Look for tracks, smelly wallows in swampy areas, muddy rubs on fence posts or trees, coarse hair left behind at fence crossings, and torn-up turf and agricultural fields where the swine root for food. Find a combination of all of the above, and you’re probably not far from ground zero in terms of your local swine herd’s preferred location.

If a big trophy tusker is the goal, keep in mind that most such boars are solitary animals, preferring moist, dense cover and associating with family herds of sows and piglets primarily during the breeding season.

Also, keep in mind that feral hogs in general, and trophy-size boars in particular, are particularly tough critters to bring down even when found, regardless of what weapon a hunter chooses to hunt them with.

If a bow is the preferred choice, a minimum draw weight of 55 pounds or better and a heavy arrow with a razor-sharp broadhead are the ticket, especially considering that wild pigs have a tough callused shield covering much of their forward vital area.

If a hunter chooses a shotgun with buckshot or slugs or a high-powered centerfire rifle with a well-placed bullet, don’t forget to heed famed gun writer Robert Ruark’s admonition to use enough gun, along with the use of a well-constructed heavy bullet that can easily get through brush and penetrate the cartilaginous sheath and heavy layers of fat that protect a big wild boar on the hoof.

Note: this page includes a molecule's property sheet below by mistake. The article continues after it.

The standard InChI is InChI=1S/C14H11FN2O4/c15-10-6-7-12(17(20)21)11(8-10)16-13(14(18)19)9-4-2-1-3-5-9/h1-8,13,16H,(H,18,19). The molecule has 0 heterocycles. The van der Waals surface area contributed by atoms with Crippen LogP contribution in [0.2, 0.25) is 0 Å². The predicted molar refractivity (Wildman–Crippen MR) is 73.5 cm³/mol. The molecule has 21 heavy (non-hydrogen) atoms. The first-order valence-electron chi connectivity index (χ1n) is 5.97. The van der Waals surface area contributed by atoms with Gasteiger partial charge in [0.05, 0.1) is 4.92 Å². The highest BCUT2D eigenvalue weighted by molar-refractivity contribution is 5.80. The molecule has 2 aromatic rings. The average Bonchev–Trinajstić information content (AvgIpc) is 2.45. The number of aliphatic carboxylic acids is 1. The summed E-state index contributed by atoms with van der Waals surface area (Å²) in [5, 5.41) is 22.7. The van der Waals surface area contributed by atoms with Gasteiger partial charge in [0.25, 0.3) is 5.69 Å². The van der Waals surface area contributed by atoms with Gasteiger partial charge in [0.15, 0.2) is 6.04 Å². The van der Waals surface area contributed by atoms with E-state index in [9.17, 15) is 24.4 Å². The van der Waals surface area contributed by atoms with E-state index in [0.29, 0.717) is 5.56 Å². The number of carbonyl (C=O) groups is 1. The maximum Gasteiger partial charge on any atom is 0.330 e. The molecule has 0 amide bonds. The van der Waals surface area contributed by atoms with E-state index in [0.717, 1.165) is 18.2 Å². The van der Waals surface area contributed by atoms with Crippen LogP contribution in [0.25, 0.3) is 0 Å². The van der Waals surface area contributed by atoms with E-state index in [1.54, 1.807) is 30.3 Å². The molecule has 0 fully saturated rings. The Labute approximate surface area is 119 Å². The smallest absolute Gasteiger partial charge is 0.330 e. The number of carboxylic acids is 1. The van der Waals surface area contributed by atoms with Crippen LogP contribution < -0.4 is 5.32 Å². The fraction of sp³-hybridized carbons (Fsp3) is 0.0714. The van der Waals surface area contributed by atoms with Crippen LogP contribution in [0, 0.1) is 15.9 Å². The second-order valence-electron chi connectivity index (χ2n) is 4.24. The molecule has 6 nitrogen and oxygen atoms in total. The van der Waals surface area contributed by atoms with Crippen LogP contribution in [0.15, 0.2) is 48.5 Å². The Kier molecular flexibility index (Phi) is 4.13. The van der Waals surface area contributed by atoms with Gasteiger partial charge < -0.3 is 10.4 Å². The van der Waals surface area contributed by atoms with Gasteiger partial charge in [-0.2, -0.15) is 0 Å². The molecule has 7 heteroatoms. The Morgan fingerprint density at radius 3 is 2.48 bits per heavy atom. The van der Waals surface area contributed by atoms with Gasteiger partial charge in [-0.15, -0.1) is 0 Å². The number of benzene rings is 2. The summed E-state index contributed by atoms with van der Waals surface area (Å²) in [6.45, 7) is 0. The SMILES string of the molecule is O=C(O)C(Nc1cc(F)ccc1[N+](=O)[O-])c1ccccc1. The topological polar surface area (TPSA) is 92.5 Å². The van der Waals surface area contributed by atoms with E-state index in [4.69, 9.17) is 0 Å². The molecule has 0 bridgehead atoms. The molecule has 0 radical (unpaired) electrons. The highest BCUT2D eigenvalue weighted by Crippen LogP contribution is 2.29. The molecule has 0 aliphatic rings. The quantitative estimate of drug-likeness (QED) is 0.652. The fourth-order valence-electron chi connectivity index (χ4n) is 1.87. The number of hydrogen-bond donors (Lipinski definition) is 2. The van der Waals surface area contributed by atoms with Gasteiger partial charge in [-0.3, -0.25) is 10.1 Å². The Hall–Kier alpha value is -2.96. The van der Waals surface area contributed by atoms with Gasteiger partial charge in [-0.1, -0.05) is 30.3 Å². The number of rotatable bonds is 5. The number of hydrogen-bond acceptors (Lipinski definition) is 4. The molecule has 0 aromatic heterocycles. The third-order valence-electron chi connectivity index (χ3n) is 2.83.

While I’ve killed a wild pig with a .243, the truth is that I feel much more comfortable when I’m carrying a heavier caliber choice like the .270 or a .30-06. Either way, take only broadside or quartering away shots on wild pigs and be sure to make the first shot count with accurate delivery into the hog’s boiler-room.

While wild razorbacks provide excellent table fare, especially for grilled pork backstraps or smoked hindquarters, some precautions do need to be taken in the field.

First, since heat can spoil meat quickly, the best time to hunt pigs is during the cooler months of autumn, winter, and spring. Once harvested, get them opened up to vent internal heat, field-dress them, and put the legal meat divisions on ice in a big Yeti cooler ASAP.

Second, since wild pigs can occasionally carry trichinosis, wear plastic gloves while field dressing a hog and butchering the meat. Along with that, ensure that the meat is well done when cooked for the table.

The bottom line of this story is that there is no reason to have a case of the off-season hunting blues in Texas, especially in light of the state’s burgeoning wild pig herd.

In fact, in the mind of yours truly, there’s really only one thing left to do until this fall. And that’s to get out in the field across Texas while crying out “Here piggy, piggy, piggy!”

With a good supply of mesquite wood waiting next to the grill and smoker, that is.